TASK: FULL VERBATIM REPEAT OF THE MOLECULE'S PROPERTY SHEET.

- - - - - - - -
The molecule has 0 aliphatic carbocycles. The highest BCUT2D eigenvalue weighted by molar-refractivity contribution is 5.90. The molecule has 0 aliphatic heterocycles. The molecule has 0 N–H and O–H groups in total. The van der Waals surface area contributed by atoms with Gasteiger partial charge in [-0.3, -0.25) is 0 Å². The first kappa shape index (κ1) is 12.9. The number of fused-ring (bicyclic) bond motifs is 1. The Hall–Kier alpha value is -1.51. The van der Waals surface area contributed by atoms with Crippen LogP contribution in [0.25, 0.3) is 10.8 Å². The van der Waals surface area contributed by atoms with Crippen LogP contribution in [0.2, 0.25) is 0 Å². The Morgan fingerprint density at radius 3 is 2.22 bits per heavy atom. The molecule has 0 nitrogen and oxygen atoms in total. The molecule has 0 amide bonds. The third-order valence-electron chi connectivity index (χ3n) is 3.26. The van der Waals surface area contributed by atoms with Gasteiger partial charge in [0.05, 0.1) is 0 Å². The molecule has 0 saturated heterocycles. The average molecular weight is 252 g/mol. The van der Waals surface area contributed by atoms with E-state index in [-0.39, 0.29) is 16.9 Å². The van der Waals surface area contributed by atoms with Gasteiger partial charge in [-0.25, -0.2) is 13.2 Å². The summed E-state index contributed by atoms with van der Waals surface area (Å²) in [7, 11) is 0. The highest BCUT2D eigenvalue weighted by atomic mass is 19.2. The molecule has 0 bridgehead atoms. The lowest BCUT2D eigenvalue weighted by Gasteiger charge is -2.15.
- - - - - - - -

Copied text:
The molecule has 0 aliphatic carbocycles. The highest BCUT2D eigenvalue weighted by molar-refractivity contribution is 5.90. The molecule has 0 aliphatic heterocycles. The molecule has 0 N–H and O–H groups in total. The van der Waals surface area contributed by atoms with Gasteiger partial charge in [-0.3, -0.25) is 0 Å². The first kappa shape index (κ1) is 12.9. The number of fused-ring (bicyclic) bond motifs is 1. The Hall–Kier alpha value is -1.51. The van der Waals surface area contributed by atoms with Crippen LogP contribution in [0.25, 0.3) is 10.8 Å². The van der Waals surface area contributed by atoms with Crippen LogP contribution in [0.2, 0.25) is 0 Å². The Morgan fingerprint density at radius 3 is 2.22 bits per heavy atom. The molecule has 0 nitrogen and oxygen atoms in total. The molecule has 0 amide bonds. The third-order valence-electron chi connectivity index (χ3n) is 3.26. The van der Waals surface area contributed by atoms with Gasteiger partial charge in [0.05, 0.1) is 0 Å². The molecule has 0 saturated heterocycles. The average molecular weight is 252 g/mol. The van der Waals surface area contributed by atoms with E-state index in [-0.39, 0.29) is 16.9 Å². The van der Waals surface area contributed by atoms with Gasteiger partial charge in [-0.25, -0.2) is 13.2 Å². The summed E-state index contributed by atoms with van der Waals surface area (Å²) in [7, 11) is 0. The highest BCUT2D eigenvalue weighted by atomic mass is 19.2. The molecule has 0 bridgehead atoms. The lowest BCUT2D eigenvalue weighted by Gasteiger charge is -2.15.